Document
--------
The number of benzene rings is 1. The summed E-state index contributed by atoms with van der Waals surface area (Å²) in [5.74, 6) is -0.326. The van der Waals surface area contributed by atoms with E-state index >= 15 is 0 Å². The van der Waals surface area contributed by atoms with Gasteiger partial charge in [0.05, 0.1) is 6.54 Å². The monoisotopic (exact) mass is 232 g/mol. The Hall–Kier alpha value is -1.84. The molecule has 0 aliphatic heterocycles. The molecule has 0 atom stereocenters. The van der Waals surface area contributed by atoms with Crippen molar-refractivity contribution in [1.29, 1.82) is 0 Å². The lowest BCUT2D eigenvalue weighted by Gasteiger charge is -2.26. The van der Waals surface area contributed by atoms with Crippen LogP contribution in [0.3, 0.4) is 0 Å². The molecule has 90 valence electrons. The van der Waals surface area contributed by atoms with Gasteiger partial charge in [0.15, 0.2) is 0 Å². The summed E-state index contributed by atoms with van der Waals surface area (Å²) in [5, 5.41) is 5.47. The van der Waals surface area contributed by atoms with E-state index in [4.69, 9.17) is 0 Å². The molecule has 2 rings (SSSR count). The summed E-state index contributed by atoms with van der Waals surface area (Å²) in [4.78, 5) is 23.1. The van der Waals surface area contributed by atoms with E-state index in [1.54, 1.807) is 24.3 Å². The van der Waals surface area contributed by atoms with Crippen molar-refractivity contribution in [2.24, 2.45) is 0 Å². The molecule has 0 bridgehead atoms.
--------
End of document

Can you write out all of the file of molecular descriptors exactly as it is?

The number of benzene rings is 1. The summed E-state index contributed by atoms with van der Waals surface area (Å²) in [5.74, 6) is -0.326. The van der Waals surface area contributed by atoms with E-state index >= 15 is 0 Å². The van der Waals surface area contributed by atoms with Gasteiger partial charge in [0.05, 0.1) is 6.54 Å². The monoisotopic (exact) mass is 232 g/mol. The Hall–Kier alpha value is -1.84. The molecule has 0 aliphatic heterocycles. The molecule has 0 atom stereocenters. The van der Waals surface area contributed by atoms with Crippen molar-refractivity contribution in [1.29, 1.82) is 0 Å². The lowest BCUT2D eigenvalue weighted by Gasteiger charge is -2.26. The van der Waals surface area contributed by atoms with Crippen LogP contribution in [0.3, 0.4) is 0 Å². The molecule has 90 valence electrons. The van der Waals surface area contributed by atoms with Gasteiger partial charge in [0.15, 0.2) is 0 Å². The summed E-state index contributed by atoms with van der Waals surface area (Å²) in [5, 5.41) is 5.47. The van der Waals surface area contributed by atoms with E-state index in [4.69, 9.17) is 0 Å². The molecule has 2 rings (SSSR count). The summed E-state index contributed by atoms with van der Waals surface area (Å²) in [4.78, 5) is 23.1. The van der Waals surface area contributed by atoms with E-state index in [1.54, 1.807) is 24.3 Å². The van der Waals surface area contributed by atoms with Crippen molar-refractivity contribution in [2.24, 2.45) is 0 Å². The molecule has 0 bridgehead atoms.